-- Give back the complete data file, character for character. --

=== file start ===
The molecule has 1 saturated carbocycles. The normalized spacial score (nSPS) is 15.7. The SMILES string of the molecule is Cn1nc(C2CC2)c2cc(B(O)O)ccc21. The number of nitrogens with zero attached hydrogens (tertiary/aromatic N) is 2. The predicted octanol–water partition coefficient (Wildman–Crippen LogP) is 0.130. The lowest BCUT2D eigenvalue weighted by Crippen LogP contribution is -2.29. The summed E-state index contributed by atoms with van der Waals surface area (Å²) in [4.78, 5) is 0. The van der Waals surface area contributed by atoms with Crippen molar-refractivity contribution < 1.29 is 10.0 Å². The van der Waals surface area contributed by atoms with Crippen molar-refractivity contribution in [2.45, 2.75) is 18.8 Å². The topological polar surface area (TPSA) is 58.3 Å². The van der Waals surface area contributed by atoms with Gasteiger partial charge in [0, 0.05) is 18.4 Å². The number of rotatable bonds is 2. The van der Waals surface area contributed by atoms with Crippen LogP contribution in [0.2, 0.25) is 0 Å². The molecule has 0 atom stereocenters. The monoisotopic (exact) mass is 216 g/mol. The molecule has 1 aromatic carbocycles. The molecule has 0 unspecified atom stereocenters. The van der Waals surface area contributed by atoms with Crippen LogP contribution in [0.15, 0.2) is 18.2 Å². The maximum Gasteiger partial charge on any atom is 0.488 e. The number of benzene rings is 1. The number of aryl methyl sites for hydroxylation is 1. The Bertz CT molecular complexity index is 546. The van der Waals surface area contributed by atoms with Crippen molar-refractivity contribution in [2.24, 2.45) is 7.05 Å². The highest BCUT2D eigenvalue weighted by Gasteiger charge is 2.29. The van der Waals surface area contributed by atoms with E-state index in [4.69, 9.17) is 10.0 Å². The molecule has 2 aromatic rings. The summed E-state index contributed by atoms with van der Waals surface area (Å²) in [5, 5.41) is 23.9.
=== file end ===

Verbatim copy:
The molecule has 1 saturated carbocycles. The normalized spacial score (nSPS) is 15.7. The SMILES string of the molecule is Cn1nc(C2CC2)c2cc(B(O)O)ccc21. The number of nitrogens with zero attached hydrogens (tertiary/aromatic N) is 2. The predicted octanol–water partition coefficient (Wildman–Crippen LogP) is 0.130. The lowest BCUT2D eigenvalue weighted by Crippen LogP contribution is -2.29. The summed E-state index contributed by atoms with van der Waals surface area (Å²) in [4.78, 5) is 0. The van der Waals surface area contributed by atoms with Crippen molar-refractivity contribution < 1.29 is 10.0 Å². The van der Waals surface area contributed by atoms with Crippen molar-refractivity contribution in [2.45, 2.75) is 18.8 Å². The topological polar surface area (TPSA) is 58.3 Å². The van der Waals surface area contributed by atoms with Gasteiger partial charge in [0, 0.05) is 18.4 Å². The number of rotatable bonds is 2. The van der Waals surface area contributed by atoms with Crippen LogP contribution in [0.2, 0.25) is 0 Å². The molecule has 0 atom stereocenters. The monoisotopic (exact) mass is 216 g/mol. The molecule has 1 aromatic carbocycles. The molecule has 0 unspecified atom stereocenters. The van der Waals surface area contributed by atoms with Crippen LogP contribution in [0.15, 0.2) is 18.2 Å². The maximum Gasteiger partial charge on any atom is 0.488 e. The number of benzene rings is 1. The number of aryl methyl sites for hydroxylation is 1. The Bertz CT molecular complexity index is 546. The van der Waals surface area contributed by atoms with Crippen molar-refractivity contribution in [2.24, 2.45) is 7.05 Å². The highest BCUT2D eigenvalue weighted by Gasteiger charge is 2.29. The van der Waals surface area contributed by atoms with E-state index in [4.69, 9.17) is 10.0 Å². The molecule has 2 aromatic rings. The summed E-state index contributed by atoms with van der Waals surface area (Å²) in [5, 5.41) is 23.9.